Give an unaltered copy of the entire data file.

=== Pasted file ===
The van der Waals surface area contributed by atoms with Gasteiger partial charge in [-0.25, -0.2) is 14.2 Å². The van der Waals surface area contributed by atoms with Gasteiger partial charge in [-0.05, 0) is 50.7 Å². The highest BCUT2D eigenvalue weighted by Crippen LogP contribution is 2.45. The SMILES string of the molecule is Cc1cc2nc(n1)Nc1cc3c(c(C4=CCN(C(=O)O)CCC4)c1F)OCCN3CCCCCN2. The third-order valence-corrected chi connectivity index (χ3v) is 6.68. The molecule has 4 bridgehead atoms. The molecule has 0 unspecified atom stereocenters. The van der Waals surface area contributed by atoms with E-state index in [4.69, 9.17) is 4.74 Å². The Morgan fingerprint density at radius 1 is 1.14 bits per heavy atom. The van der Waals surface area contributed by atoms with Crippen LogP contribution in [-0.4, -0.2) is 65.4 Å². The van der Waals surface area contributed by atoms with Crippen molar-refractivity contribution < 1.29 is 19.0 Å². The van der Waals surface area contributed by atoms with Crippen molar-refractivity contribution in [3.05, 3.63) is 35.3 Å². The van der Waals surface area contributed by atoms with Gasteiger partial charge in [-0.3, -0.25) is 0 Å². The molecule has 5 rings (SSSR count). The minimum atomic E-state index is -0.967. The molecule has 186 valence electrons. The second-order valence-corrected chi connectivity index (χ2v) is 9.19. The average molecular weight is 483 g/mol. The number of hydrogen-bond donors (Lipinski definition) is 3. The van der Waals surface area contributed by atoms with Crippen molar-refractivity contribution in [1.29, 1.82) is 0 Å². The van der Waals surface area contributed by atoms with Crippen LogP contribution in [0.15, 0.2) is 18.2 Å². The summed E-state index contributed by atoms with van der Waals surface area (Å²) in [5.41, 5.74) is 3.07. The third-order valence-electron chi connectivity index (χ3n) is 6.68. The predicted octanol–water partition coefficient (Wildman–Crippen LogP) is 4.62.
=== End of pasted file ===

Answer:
The van der Waals surface area contributed by atoms with Gasteiger partial charge in [-0.25, -0.2) is 14.2 Å². The van der Waals surface area contributed by atoms with Gasteiger partial charge in [-0.05, 0) is 50.7 Å². The highest BCUT2D eigenvalue weighted by Crippen LogP contribution is 2.45. The SMILES string of the molecule is Cc1cc2nc(n1)Nc1cc3c(c(C4=CCN(C(=O)O)CCC4)c1F)OCCN3CCCCCN2. The third-order valence-corrected chi connectivity index (χ3v) is 6.68. The molecule has 4 bridgehead atoms. The molecule has 0 unspecified atom stereocenters. The van der Waals surface area contributed by atoms with E-state index in [4.69, 9.17) is 4.74 Å². The Morgan fingerprint density at radius 1 is 1.14 bits per heavy atom. The van der Waals surface area contributed by atoms with Crippen LogP contribution in [-0.4, -0.2) is 65.4 Å². The van der Waals surface area contributed by atoms with Crippen molar-refractivity contribution < 1.29 is 19.0 Å². The van der Waals surface area contributed by atoms with Crippen molar-refractivity contribution in [3.05, 3.63) is 35.3 Å². The van der Waals surface area contributed by atoms with Gasteiger partial charge in [-0.3, -0.25) is 0 Å². The molecule has 5 rings (SSSR count). The minimum atomic E-state index is -0.967. The molecule has 186 valence electrons. The second-order valence-corrected chi connectivity index (χ2v) is 9.19. The average molecular weight is 483 g/mol. The number of hydrogen-bond donors (Lipinski definition) is 3. The van der Waals surface area contributed by atoms with Crippen molar-refractivity contribution in [1.29, 1.82) is 0 Å². The van der Waals surface area contributed by atoms with Crippen LogP contribution in [0.15, 0.2) is 18.2 Å². The summed E-state index contributed by atoms with van der Waals surface area (Å²) in [5.41, 5.74) is 3.07. The third-order valence-electron chi connectivity index (χ3n) is 6.68. The predicted octanol–water partition coefficient (Wildman–Crippen LogP) is 4.62.